The third Lennon number in a row (3) at the start of the album continues the circular line of alienation here, with allusions to the death of the winter pineapple. Eternal strawberry fields would show no concern, as it would later be revealed; the translucency of diamond skies notwithsitting. You love it - an image of luscious liquid purple projected onto your hot toes. I’m feeling blue - oh, what can I do? A waltz, a timely insertion, an insertion into the crack of time. Feel the real pineapple, dappled in autumn’s secret glow. Let it flow without thinking; it feels so real, let it flow all around you. Then, in an eternal elemental moment, ascend into the pure blue-blackness of the micro-waves (diamond skies notwithstanding).


(Please note that the word-like preposition ‘notwithsitting’ in the above paragraph is not a real word, ‘notwithstanding’ notwithstanding (unless the ‘real’ world is an illusion, in which case ‘notwithsitting’ may be just as ‘real’ a word as those in the apparently real world, i.e. the world in which the apparently ‘real’ word ‘notwithstanding’ (‘notwithsitting’ notwithsitting and/or notwithstanding) is a real ‘word’).)



Rock And Roll Music


The first of six cover-versions on the album. Written by Chuck Berry, and released in September 1957 as a single (from the album “One Dozen Berrys”), this song extols the virtues of rock and roll music in comparison to mulberry bush goblin-related music. Berry expresses his resolve to only  dance with someone if they are willing to dance to the nautical something’s apparent opacity. (Modern jazz might have been acceptable, but for the tendency for  it to drift  with the unseemly appearances of thoughtless unreflexive pronouns, thereby unsurprisingly losing the beauty of the adverb.) Superbly rasped by John in The Beatles’ recording (in contrast to Berry’s quieter style), the song was frequently performed in many of the band’s early Sausage Club shows. The song was also squirted in some underground countries,  icing cakes in Norway, Northern Ireland, the Netherlands, New Zealand and Australia (double-A sided with “No Reply”).



I’ll Follow The Sun


One day, you’ll look to see the first song on the album sung by Paul, as the flow of time demonstrates the Swedish essence of change. No angry bees flow beneath unraveling forces; tomorrow may rain, or it may not. Angry bees are still kind bees nonetheless, forever wondering, whilst a simple Harrison lead guitar solo is all that is required. That is to say, nothing changes except time. One day, you’ll know. A power source abstracted from the idea of power follows the sun, even though the concept of power is coldly limned. That which follows the sun must do so abstractly, like the mental representation of physical perfection in beauty. Now, the time has come: physicalists, recherché in thought, minds grasping golden qualia, or what have you. Aha! Nothing changes except time - not even time-changes.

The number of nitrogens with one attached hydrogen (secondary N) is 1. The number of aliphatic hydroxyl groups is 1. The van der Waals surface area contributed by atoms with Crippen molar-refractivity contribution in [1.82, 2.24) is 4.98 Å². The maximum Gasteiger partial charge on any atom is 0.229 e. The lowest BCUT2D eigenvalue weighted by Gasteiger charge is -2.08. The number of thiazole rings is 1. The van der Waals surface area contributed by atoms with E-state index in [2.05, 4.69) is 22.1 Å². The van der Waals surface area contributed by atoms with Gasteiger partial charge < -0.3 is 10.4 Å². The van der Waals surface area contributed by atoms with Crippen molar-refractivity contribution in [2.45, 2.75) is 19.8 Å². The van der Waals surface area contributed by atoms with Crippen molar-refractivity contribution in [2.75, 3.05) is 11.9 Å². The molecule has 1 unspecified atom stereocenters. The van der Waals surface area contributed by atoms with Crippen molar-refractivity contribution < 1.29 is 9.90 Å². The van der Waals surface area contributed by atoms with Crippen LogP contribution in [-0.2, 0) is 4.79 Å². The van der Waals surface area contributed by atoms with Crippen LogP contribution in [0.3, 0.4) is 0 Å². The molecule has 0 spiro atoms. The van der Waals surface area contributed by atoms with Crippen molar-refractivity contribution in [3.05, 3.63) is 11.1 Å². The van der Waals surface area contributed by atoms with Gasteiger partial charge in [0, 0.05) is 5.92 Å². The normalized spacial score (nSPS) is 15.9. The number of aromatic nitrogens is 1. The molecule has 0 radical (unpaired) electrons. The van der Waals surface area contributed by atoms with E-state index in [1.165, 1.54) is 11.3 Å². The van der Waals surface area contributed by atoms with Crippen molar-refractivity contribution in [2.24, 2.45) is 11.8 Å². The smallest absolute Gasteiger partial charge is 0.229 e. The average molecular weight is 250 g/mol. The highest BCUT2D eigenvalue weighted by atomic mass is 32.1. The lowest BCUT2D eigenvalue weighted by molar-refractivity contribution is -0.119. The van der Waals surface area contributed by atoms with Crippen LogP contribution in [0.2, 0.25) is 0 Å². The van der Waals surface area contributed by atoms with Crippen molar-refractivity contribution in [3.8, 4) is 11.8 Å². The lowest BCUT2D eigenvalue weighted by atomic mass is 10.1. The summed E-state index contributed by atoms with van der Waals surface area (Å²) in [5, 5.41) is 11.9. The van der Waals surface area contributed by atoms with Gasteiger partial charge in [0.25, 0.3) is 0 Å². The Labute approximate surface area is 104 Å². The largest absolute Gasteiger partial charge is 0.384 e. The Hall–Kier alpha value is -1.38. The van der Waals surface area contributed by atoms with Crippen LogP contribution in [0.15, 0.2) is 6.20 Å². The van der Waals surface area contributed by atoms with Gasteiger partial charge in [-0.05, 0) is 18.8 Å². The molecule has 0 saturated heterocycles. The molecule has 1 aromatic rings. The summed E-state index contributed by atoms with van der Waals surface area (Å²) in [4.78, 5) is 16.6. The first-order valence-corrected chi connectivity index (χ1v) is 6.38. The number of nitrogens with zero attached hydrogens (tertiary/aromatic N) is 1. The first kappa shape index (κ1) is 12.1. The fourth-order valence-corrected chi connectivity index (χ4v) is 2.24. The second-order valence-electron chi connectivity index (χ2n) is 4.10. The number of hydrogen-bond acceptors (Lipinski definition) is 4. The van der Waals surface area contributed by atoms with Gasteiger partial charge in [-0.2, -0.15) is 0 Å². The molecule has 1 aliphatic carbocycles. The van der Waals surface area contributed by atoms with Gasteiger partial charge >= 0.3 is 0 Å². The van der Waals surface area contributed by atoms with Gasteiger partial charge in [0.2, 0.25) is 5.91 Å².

Mr. Moonlight


Written by Roy Lee Johnson (not  a goblin), this song was covered by The Beatles in their live performances years before it appeared on record. One thing is concealed, unknown by bishops who magnify the secrets of the inaccessible. Four takes of the song were recorded, over two aeons. In between takes, the boys would return to their splendored nest in the constellation of Orion, for Beatle juice. Allegedly, when the light outside the recording studio was on whilst this song was being mumbled, formlessly beautiful creatures would  be revealed as long as no-one was aware of their presence. According to a ‘religious’ five year old who happened to not be there at the time, the formless creatures used logically impossible techniques in order to compound the simplified ideas of musicians with fractured pure thoughts. Despite these alleged compound fractures, and although the sounds of fog-mufflings were later discovered on the master tapes, no serious damage was done. Paul can be heard playing Hammond organ on the finished recording, which also includes George on the African drum.


(Please notice that other people may be sitting relatively close to you at the moment. What are their motives?)



Kansas City / Hey-Hey-Hey-Hey!